As new technologies are changing how we live and work, access to these technologies is critical to create regional, provincial and global opportunities.
Through connected regions that are able to build new innovations, scale businesses and provide essential services and infrastructure, Ontario can become a globally competitive province – ready for the rapidly changing economy of the future.
Last week, Ontario’s Universities brought together government, policymakers and industry to discuss how the province can boost local economies to ensure that our regions can be connected and competitive. The panel was the third in the Ontario University Public Policy Discussion Series, where solutions-driven conversations aim to tackle the province’s most pressing issues.
Minister of Colleges and Universities Ross Romano, welcomed everyone to the event: “Today, youth are the engine of economic development and the global leaders of tomorrow. It’s people, talent, innovation and growth that will lead us into the future.”
MPP Chris Glover, Critic, Colleges and Universities, Mitzie Hunter, MPP for Scarborough-Guildwood and Michael Schreiner, Leader of the Green Party, spoke about the opportunities to build on our collective strengths and to apply the creativity and innovation coming out of Ontario’s universities to all of the province’s industries.
The thought-provoking discussion highlighted some of the ways we can work together and also generated important conversation about how Ontario can retain talent, drive innovation and attract investment through strong regional ecosystems.
“I am excited to be part of this conversation,” said moderator, Larysa Harapyn from the Financial Post. “Rarely do we speak of regional diversity and the opportunities at the regional level to create thriving communities.”
Harapyn highlighted the importance of these regional perspectives in any conversation about Ontario or Canada’s competitiveness.
Each panelist brought their own unique perspective and covered a wide range of topics, including: workforce alignment to address the future demands of the labour market, access to technology and infrastructure so that all communities can remain competitive, and partnerships between government, communities, industry and universities in order to fully leverage the province’s existing strengths.
“It’s not about how we make all regions of Ontario equal, it’s about how we make all regions globally competitive,” said Ashley Challinor, Vice-President, Policy at the Ontario Chamber of Commerce (OCC). “Recognizing the diversity of our industries, how do we build on existing competitive advantages?”
Shelley Hirstwood, President of the Ontario East Economic Development Commission, noted some of the challenges rural Ontario is facing and some of the barriers that might be preventing these communities from competing on a global level.
“Workforce comes up predominantly,” she said. “There is no simple solution. Two of the key issues are finding the right skills to match the job needs and learning to work with new generations. One example of how we are connecting skilled workers to employers is through the Queen’s university apprenticeship program, through philanthropic funding students are paid for 4 month internships and gain valuable on-the-job skills. So far, all of the graduates have been offered permanent jobs. Companies quickly realized that while the students may not have 3-5 years work experience, they do have a wealth of knowledge and bring value to the organization.”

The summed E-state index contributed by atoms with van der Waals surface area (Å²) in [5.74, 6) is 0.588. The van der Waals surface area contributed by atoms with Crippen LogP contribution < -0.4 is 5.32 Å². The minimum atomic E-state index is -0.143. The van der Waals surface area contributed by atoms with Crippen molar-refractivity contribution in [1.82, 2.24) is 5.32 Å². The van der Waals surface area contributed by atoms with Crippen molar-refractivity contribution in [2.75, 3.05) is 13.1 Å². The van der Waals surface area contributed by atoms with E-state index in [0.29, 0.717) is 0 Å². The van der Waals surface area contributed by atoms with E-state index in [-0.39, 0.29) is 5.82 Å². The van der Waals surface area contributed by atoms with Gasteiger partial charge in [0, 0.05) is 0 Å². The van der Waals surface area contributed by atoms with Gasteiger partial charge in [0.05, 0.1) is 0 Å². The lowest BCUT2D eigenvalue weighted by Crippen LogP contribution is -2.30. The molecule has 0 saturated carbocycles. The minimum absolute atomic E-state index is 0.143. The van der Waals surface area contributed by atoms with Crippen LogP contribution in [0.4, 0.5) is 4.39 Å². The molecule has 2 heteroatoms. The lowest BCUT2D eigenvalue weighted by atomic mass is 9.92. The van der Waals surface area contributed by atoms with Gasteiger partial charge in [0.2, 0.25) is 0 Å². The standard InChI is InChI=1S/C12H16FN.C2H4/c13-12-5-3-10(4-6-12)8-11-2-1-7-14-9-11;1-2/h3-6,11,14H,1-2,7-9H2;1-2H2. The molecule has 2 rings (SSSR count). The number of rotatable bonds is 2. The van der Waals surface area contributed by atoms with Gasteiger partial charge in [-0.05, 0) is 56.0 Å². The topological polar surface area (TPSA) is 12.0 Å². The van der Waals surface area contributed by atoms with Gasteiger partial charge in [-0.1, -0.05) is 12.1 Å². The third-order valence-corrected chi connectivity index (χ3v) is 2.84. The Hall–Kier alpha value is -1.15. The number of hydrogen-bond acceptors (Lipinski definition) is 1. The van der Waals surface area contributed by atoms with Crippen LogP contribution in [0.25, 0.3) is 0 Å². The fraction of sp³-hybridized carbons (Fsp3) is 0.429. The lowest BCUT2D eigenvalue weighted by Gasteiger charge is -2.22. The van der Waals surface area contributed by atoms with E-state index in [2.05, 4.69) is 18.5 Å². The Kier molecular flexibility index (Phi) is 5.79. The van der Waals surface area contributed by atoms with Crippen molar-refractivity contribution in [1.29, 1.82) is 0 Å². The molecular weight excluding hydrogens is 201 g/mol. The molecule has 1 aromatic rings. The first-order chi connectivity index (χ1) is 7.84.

Keith Currie, President of the Ontario Federation of Agriculture (OFA), discussed the importance of fostering research and innovation throughout the province’s regions – both in attracting talent and in addressing regionally specific challenges – in order to create a globally competitive Ontario.
“These investments in things like innovation centres across the province are important, where people might be able to specialize in what’s going on in those regional areas, to attract not only businesses, but the employees that come to them,” Currie said.
“The investment in people, in particular, regionally, people – understanding what you need in each area of the province, as much as it’s similar, it’s different. But things like the innovation centres that they have in Eastern Ontario, those kinds of things can really enhance what’s going on in the region. To me, that’s the way to start.”
Around the room, participants had the opportunity to engage with some of the ground-breaking research occurring on university campuses and impacting communities across Ontario.
From commercializing innovations in agriculture, water testing, to finding low-cost alternatives in mining and the automotive sector – university researchers are helping stimulate Ontario’s regional ability to innovate, scale local businesses and create opportunities.
This type of research displayed in the room only highlighted a small sample of the many ways Ontario’s universities are partnering with industry to stimulate local economies. There are many more examples in our booklet, Partnering for a Better Future for Ontario’s Regional Economies.
“Our universities are contributing to their communities to attract investment and grow local entrepreneurs,” said David Lindsay, President and CEO of the Council of Ontario Universities. “The conversation needs to continue. We’re all part of an ecosystem, and that’s why we need to be partners and work collectively to advance the social, economic and cultural infrastructure of our province, so it’s the best place to live and work and raise a family.”
Driving Regional Economic Development: Talent, Innovation and Opportunity was the third in a series hosted by Ontario’s Universities, following policy discussions on hallway health care and the future of advanced manufacturing.